Thursday, May 30, 2019

Diversity and Inclusion – Two Very Different Concepts

Guest post from Stephen Frost and Raafi-Karim Alidina:

To build an inclusive organisation, there are two main things you need
to do.  You need to de-bias the systems that run the organisation, such as recruitment, pay, procurement, talent management and marketing.  And you need to lead inclusively.  Whilst both are important, leadership is the cornerstone, without which all the diversity initiatives in the world will be in vain.

When we think about how to reduce unconscious bias in organisations,
we often think about systems and processes. We think about recruitment policies, or how we do performance evaluations, or flexible working arrangements. We anonymize CVs, do 360° evaluations, and make work flexibility the default. All of these techniques are extremely important in making the workplace more equitable. They help to level the playing field and reduce the risk that we are systematically favouring or penalising any particular group.

However, as important as these processes are, they are only one half of the solution.

Diversity and inclusion – despite that they are often discussed together – are actually two very different concepts.  Diversity is about the mix of people on your team or in your organisation.  Making sure you have the right policies in place really helps with this half of the equation.  It makes sure that a broad swathe of people apply, that marginalised groups are just as likely to make it through the application process as majority groups, and that everyone has equal opportunity for advancement.

Inclusion, however, is about making sure the mix of people we have works.  It’s about ensuring that no one, regardless of their background or identity, has to worry about hiding parts of themselves. In an inclusive workplace, everyone has equal opportunity and support to thrive.  While policies can help with this to some degree, the work of including people is mostly done through leadership.

The reason for this is that while policies can mandate the way we review applications, they can’t really mandate how we run a meeting, or how we create an organizational culture.  That culture is built through the behaviours exhibited by all who work there.  If people are making sexist or racist jokes or comments, whether in formal meeting settings or during casual conversations, that creates a less inclusive environment. It makes those people who are the butt of those jokes feel like they are misunderstood and that people will judge them based on stereotypes rather than for who they are as an individual and the work they do.

However, if employees and especially organizational leaders make a point of calling out these bad behaviours and holding offenders accountable for their actions, we begin to show members of marginalized groups that these jokes do not reflect the culture the firm is trying to create.

Calling out offensive behaviours is easy, though – it’s obvious and overtly discriminatory.  However, there are subtler behaviours that are key to creating an inclusive environment that leaders should embrace.  For example, we know that women, disabled people, ethnic minorities, and other members of marginalized groups are more likely to be interrupted in meetings and have their ideas attributed to other people (usually middle-aged white men). If leaders make a point of ensuring that interruptions aren’t tolerated, or that when a good point is repeated that they give proper credit to the original person who made the point, it would go a long way to making sure that everyone feels welcome at work.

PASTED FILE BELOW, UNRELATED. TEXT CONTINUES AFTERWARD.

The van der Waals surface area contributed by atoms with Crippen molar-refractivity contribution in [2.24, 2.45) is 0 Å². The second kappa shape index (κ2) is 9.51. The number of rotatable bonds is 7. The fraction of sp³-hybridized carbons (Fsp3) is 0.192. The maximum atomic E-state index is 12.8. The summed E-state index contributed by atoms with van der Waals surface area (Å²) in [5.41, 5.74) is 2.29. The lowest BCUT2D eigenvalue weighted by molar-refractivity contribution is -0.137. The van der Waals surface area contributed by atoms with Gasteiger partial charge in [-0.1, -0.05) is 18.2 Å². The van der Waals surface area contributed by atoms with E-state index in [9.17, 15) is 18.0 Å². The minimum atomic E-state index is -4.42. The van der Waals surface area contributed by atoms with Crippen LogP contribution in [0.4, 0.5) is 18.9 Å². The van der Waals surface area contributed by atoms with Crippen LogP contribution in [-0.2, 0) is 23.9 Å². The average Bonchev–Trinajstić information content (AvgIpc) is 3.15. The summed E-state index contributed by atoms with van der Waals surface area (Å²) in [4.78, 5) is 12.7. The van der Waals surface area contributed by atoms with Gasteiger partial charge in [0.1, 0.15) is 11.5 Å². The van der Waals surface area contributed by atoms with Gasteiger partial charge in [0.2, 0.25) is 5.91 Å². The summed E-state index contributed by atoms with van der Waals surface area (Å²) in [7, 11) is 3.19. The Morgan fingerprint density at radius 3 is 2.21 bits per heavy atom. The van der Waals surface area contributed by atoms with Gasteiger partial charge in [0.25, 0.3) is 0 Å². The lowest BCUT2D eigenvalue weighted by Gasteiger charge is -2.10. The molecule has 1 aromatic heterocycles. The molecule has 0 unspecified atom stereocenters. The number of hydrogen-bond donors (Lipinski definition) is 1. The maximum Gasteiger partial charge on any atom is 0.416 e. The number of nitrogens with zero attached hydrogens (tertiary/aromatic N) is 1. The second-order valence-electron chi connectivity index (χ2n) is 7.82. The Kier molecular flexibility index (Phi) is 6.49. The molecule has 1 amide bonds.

It goes beyond the traditional protected characteristics as well – introverts and people from lower socio-economic backgrounds, for example, often experience subtle behaviours that exclude them from bringing their whole selves to work and being their best.

To increase psychological safety – the feeling that it’s safe to contradict your boss, make mistakes, and dissent with decisions – leaders might consider having a dedicated devil’s advocate in meetings or including “rotten tomatoes time” in meetings where the goal is to poke holes in decisions or ideas that have come up. This creates a culture where disagreement and debate is welcome, and guards against blind spots and groupthink.

If you notice that some of your staff don’t speak up much in meetings, you might consider rotating the chair of the meeting to increase the participation of introverts.  Alternatively, you could send out questions with agendas in advance so that those who would rather think more deeply about their answers have the time to do so rather than simply reacting instinctually during meetings.

Policies and systems definitely need to be in place to ensure a diverse workplace – they help with recruitment and promotion, and ensure equality as much as possible.  But for inclusion, it is critical that leaders behave inclusively.  And when leaders set the example, their employees will follow. This is what creates an inclusive environment, and ensures that good people – regardless of their identity – can thrive.  As a result, those businesses will thrive as well.

Stephen Frost is co-author of Building An Inclusive Organization: Leveraging the Power ofa Diverse Workforce, and the CEO of the leadership consultancy Frost Included specializing in diversity and inclusion.

Raafi-Karim Alidina is co-author of Building An Inclusive Organization: Leveraging the Power of a Diverse Workforce, and a consultant with Frost Included, working with clients to help create more inclusive workplace cultures.

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